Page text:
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Not Like Drowning (Just Like Drowning)

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Bill nearly drowned when she was a kid.

It wasn't dramatic. There were no Baywatch-style lifeguards rushing to the rescue as she photogenically sank beneath the waves on a beautiful beach.

She was eight and swimming in the big pool for the first time, the pool where the water was nothing like being in a bath because it was colder, it was twenty-five metres long and, most importantly, the deep end was twelve feet deep. Bill had been itching to get out of the kid's pool for months, because everyone knew only babies swam there and all her friends had been allowed in the big pool ages ago.

All her friends had started swimming when they were toddlers. What with one thing and another, Bill didn't get into a pool for the first time until she was six, and even then, it was only for lessons. Moira didn't like swimming and you couldn't go to the pool if you didn't have a mum in the water with you.

But then Bill turned eight and she went swimming with her friends and a couple of their mums for someone's birthday, and none of them swam in the kiddie pool anymore. She was fine when they were messing about at the shallow end. That wasn't any deeper than the deepest bit of the children's pool, and Bill could swim from side to side and even put her head under the water, no problem.

Then they started swimming the length of the pool because Amy Hyde declared they had to race, and Bill was no chicken. She wasn't the best swimmer, but she had her ten metres badge and how could twenty-five metres be any harder?

The problem wasn't the distance. She didn't get tired or anything, no matter what Crystal said.

The problem was that she suddenly realised she couldn't touch the bottom of the pool. Not just couldn't touch, the bottom was so far away and she could sink and never reach it and the sides were so far away and Bill tried not to panic she really did but it was all too much and the water was so deep and--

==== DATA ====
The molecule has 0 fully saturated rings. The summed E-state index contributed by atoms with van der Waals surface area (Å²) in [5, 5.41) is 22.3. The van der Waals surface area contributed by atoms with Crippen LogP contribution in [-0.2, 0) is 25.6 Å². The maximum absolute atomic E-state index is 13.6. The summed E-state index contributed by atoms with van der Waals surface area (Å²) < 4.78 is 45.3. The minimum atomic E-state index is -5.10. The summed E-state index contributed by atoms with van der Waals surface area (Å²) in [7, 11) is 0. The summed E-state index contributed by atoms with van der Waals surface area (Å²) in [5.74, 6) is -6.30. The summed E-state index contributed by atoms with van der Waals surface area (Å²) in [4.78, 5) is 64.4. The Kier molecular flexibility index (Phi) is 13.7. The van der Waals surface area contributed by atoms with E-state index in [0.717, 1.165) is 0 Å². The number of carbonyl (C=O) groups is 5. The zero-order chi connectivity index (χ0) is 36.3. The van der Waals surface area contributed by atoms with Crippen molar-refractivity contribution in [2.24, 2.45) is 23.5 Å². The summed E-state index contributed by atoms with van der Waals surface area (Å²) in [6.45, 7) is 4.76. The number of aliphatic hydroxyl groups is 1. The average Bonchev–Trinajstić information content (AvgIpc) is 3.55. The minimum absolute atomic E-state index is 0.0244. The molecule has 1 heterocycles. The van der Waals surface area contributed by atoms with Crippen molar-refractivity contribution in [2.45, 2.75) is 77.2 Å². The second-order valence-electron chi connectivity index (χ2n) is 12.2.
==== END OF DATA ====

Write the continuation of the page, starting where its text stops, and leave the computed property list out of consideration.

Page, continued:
She started flailing. Flailing led to water splashing over her head and going in her mouth. That led to choking, which led to more flailing, and then she was breathing in water and sinking and she forgot all about her swimming lessons...

A lifeguard pulled her out. Bill didn't remember what he looked like. All she remembered was sitting on the bench wrapped in a towel, coughing and shivering and feeling like she wanted to throw up.

Amy Hyde kept going on and on about the hot lifeguard and how special it must have felt when he rescued Bill. Amy's older sister was boy crazy and Amy wanted to do whatever her sister did, even if she really didn't get what it meant.

Bill didn't feel special. She felt small and confused and embarrassed. She kept going to swimming lessons, but it was a long time before she went swimming with her friends again.

Almost suffocating in the vacuum of space is nothing like drowning and exactly the same.

After the high from outwitting the company and saving what was left of their workers wore off, she plastered on her brightest smile until she could escape from the Doctor's office. Inside, she was small and confused and shivering again.

She thought about going back to the swimming pool, for about two seconds until she remembered it had closed years ago and, anyway, that was the kind of morbid thing people only did on TV shows like Casualty. Right before they fell in the pool and got electrocuted or something. So she went home. Not to the grotty house she shared with Shireen and the others. Home.

Moira was out, but that was fine. Bill didn't want to answer questions. She wanted to curl up on her bed and hug her knees until the shivering wore off. She wanted to stare at the damp patch on the wall that they'd never got around to fixing. She wanted to just be, for a while, until the sick feeling went away and she felt normal again.

This wasn't something the Doctor would understand, she knew that instinctively. And he seemed to be brooding over something, which wasn't what she needed. He'd try to be sympathetic, but there would be that puzzled look in his eyes that he got whenever she did something too human that he didn't get.

He was two thousand years old. She bet Time Lords didn't have to worry about drowning. Apparently they didn't even need to worry about suffocating in the vacuum of space. Bit of blindness, quick zap with a red laser and it all got better, no problem.

Bill had never thought that she could die on one of these adventures, not really. Not deep down where the scared little girl who nearly downed in a swimming pool still lurked.

So she sat on her old bed and shivered and shook, waiting for the horror to fade. Reminding herself she could breathe, that the air was safe and plentiful and she didn't have to be afraid right now.

Because that was the part of almost drowning that was a bit like almost suffocating: after a while, it gets better. And you go back in the pool, or the TARDIS, and you know what to do now when the air gets thin and the water tries to pull you down. You know there's a lifeguard or a Doctor who will catch you, and that thought chased some of the fear away and Bill felt better.

Bill felt ready for the next adventure.